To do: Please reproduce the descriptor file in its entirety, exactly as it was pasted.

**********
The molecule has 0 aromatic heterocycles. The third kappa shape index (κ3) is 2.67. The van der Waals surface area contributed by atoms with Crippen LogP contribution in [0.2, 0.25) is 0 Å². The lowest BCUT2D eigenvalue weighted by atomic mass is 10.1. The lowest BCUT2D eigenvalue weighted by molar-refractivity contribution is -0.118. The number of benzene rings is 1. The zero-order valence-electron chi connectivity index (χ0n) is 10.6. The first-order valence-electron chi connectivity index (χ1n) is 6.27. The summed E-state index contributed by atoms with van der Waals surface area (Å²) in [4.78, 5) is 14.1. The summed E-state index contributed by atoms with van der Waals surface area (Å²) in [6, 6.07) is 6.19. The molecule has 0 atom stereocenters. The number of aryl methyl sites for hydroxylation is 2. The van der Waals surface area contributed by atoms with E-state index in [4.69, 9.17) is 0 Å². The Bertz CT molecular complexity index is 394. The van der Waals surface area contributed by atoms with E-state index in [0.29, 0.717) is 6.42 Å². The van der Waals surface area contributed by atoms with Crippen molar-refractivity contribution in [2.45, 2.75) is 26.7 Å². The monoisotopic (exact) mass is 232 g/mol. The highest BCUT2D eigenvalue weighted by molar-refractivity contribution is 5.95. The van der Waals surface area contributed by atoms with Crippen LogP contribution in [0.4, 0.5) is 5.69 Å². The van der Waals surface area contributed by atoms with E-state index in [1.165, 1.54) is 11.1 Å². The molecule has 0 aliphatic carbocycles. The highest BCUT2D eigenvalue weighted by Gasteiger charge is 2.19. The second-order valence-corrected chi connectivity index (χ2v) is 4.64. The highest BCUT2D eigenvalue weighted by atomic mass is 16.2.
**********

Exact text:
The molecule has 0 aromatic heterocycles. The third kappa shape index (κ3) is 2.67. The van der Waals surface area contributed by atoms with Crippen LogP contribution in [0.2, 0.25) is 0 Å². The lowest BCUT2D eigenvalue weighted by atomic mass is 10.1. The lowest BCUT2D eigenvalue weighted by molar-refractivity contribution is -0.118. The number of benzene rings is 1. The zero-order valence-electron chi connectivity index (χ0n) is 10.6. The first-order valence-electron chi connectivity index (χ1n) is 6.27. The summed E-state index contributed by atoms with van der Waals surface area (Å²) in [4.78, 5) is 14.1. The summed E-state index contributed by atoms with van der Waals surface area (Å²) in [6, 6.07) is 6.19. The molecule has 0 atom stereocenters. The number of aryl methyl sites for hydroxylation is 2. The van der Waals surface area contributed by atoms with E-state index in [4.69, 9.17) is 0 Å². The Bertz CT molecular complexity index is 394. The van der Waals surface area contributed by atoms with E-state index in [0.29, 0.717) is 6.42 Å². The van der Waals surface area contributed by atoms with Crippen molar-refractivity contribution in [2.45, 2.75) is 26.7 Å². The monoisotopic (exact) mass is 232 g/mol. The highest BCUT2D eigenvalue weighted by molar-refractivity contribution is 5.95. The van der Waals surface area contributed by atoms with Crippen LogP contribution in [0.4, 0.5) is 5.69 Å². The van der Waals surface area contributed by atoms with E-state index in [1.165, 1.54) is 11.1 Å². The molecule has 0 aliphatic carbocycles. The highest BCUT2D eigenvalue weighted by Gasteiger charge is 2.19. The second-order valence-corrected chi connectivity index (χ2v) is 4.64. The highest BCUT2D eigenvalue weighted by atomic mass is 16.2.